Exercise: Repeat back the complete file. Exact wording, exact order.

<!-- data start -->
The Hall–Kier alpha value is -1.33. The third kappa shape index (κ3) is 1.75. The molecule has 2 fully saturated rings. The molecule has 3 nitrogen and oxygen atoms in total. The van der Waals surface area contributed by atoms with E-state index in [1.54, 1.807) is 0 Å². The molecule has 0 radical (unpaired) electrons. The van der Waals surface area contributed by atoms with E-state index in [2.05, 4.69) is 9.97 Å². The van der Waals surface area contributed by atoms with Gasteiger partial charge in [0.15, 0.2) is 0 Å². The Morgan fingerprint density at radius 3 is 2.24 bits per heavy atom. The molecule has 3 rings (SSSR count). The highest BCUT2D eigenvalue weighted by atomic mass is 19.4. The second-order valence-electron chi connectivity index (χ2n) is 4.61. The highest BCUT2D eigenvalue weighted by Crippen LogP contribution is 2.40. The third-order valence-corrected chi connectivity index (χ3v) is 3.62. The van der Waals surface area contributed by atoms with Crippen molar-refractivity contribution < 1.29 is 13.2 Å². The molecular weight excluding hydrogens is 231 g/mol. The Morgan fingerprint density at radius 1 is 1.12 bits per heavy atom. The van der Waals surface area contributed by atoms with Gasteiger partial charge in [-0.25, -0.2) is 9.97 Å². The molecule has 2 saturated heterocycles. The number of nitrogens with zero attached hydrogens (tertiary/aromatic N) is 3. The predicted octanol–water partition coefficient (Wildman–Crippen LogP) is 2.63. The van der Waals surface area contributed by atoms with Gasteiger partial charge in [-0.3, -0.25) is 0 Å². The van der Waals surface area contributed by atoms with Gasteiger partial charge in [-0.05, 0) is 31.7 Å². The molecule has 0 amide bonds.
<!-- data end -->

The Hall–Kier alpha value is -1.33. The third kappa shape index (κ3) is 1.75. The molecule has 2 fully saturated rings. The molecule has 3 nitrogen and oxygen atoms in total. The van der Waals surface area contributed by atoms with E-state index in [1.54, 1.807) is 0 Å². The molecule has 0 radical (unpaired) electrons. The van der Waals surface area contributed by atoms with E-state index in [2.05, 4.69) is 9.97 Å². The van der Waals surface area contributed by atoms with Gasteiger partial charge in [0.15, 0.2) is 0 Å². The Morgan fingerprint density at radius 3 is 2.24 bits per heavy atom. The molecule has 3 rings (SSSR count). The highest BCUT2D eigenvalue weighted by atomic mass is 19.4. The second-order valence-electron chi connectivity index (χ2n) is 4.61. The highest BCUT2D eigenvalue weighted by Crippen LogP contribution is 2.40. The third-order valence-corrected chi connectivity index (χ3v) is 3.62. The van der Waals surface area contributed by atoms with Crippen molar-refractivity contribution < 1.29 is 13.2 Å². The molecular weight excluding hydrogens is 231 g/mol. The Morgan fingerprint density at radius 1 is 1.12 bits per heavy atom. The van der Waals surface area contributed by atoms with Gasteiger partial charge in [-0.25, -0.2) is 9.97 Å². The molecule has 2 saturated heterocycles. The number of nitrogens with zero attached hydrogens (tertiary/aromatic N) is 3. The predicted octanol–water partition coefficient (Wildman–Crippen LogP) is 2.63. The van der Waals surface area contributed by atoms with Gasteiger partial charge in [-0.3, -0.25) is 0 Å². The van der Waals surface area contributed by atoms with Gasteiger partial charge in [-0.05, 0) is 31.7 Å². The molecule has 0 amide bonds.